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October 2019

Bone marrow storage and delayed consumption at Middle Pleistocene Qesem Cave, Israel (420 to 200 ka).

Sci Adv 2019 10 9;5(10):eaav9822. Epub 2019 Oct 9.

Department of Archaeology, Tel Aviv University, Institute of Archaeology, POB 39040, 69978 Tel Aviv, Israel.

Bone marrow and grease constitute an important source of nutrition and have attracted the attention of human groups since prehistoric times. Marrow consumption has been linked to immediate consumption following the procurement and removal of soft tissues. Here, we present the earliest evidence for storage and delayed consumption of bone marrow at Qesem Cave, Israel (~420 to 200 ka). Read More

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October 2019

Cumulative average dietary pattern scores in young adulthood and risk of incident type 2 diabetes: the CARDIA study.

Diabetologia 2019 12 2;62(12):2233-2244. Epub 2019 Sep 2.

Department of Epidemiology, School of Medicine, University of California, Irvine, CA, 92697-7550, USA.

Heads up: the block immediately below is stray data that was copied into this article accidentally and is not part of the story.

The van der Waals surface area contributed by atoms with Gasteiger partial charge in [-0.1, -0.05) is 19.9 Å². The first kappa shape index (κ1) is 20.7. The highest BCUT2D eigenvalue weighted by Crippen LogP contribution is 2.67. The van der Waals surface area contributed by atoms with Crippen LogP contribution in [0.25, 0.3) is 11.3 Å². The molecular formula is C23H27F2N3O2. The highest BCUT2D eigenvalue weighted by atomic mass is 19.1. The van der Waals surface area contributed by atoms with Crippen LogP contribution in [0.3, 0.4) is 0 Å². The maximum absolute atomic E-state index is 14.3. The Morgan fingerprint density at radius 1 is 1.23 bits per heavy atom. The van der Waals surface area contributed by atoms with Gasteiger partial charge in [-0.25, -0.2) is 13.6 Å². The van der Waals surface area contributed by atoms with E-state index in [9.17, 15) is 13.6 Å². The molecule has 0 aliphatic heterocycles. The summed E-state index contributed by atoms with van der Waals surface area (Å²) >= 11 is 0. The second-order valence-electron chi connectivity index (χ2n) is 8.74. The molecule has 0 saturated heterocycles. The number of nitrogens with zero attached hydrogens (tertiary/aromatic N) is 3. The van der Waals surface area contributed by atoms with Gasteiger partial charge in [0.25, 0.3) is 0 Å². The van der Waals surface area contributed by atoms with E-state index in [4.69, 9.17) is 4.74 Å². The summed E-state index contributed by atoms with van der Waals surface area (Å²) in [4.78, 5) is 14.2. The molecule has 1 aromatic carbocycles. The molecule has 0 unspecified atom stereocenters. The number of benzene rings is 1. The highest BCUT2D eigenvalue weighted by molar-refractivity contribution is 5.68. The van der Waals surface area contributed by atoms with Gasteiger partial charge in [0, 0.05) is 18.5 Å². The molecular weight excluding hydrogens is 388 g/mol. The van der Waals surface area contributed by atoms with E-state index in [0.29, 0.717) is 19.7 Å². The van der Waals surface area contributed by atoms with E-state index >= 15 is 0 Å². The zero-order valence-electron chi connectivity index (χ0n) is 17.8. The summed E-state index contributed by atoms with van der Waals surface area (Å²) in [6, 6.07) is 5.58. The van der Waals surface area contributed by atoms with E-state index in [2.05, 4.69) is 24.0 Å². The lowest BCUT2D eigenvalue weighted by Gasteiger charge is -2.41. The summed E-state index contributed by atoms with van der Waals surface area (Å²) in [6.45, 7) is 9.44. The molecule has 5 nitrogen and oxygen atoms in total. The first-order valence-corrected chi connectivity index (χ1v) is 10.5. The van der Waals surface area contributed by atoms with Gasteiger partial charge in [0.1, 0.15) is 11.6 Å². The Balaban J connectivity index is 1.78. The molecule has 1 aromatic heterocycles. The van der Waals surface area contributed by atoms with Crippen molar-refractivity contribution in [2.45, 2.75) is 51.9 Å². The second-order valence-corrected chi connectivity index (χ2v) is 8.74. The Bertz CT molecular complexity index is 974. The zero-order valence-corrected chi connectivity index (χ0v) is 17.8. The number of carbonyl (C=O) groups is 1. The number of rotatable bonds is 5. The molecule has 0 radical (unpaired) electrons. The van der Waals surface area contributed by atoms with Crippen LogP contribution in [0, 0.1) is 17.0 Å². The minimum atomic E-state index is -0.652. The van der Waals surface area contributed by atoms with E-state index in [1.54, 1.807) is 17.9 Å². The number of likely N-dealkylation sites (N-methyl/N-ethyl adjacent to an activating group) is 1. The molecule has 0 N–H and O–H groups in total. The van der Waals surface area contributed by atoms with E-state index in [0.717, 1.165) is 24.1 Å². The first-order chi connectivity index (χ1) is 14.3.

Aims/hypothesis: The evidence for the role of contemporary dietary patterns, trends and predominant aspects of energy intake in a typical American diet and in type 2 diabetes risk is limited. Therefore, we examined the association between dietary pattern scores created to reflect the 2015 Dietary Guidelines for Americans (DGA) Scientific Report, a Palaeolithic (Palaeo) diet, a diet high in 'empty calories', and the A Priori Diet Quality Score (APDQS) (cohort reference) and type 2 diabetes risk over time.

Methods: We carried out a prospective analysis of 4719 young adult black and white men and women from the Coronary Artery Risk Development in Young Adults (CARDIA) study with repeated dietary histories collected at study years 0, 7 and 20. Read More

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December 2019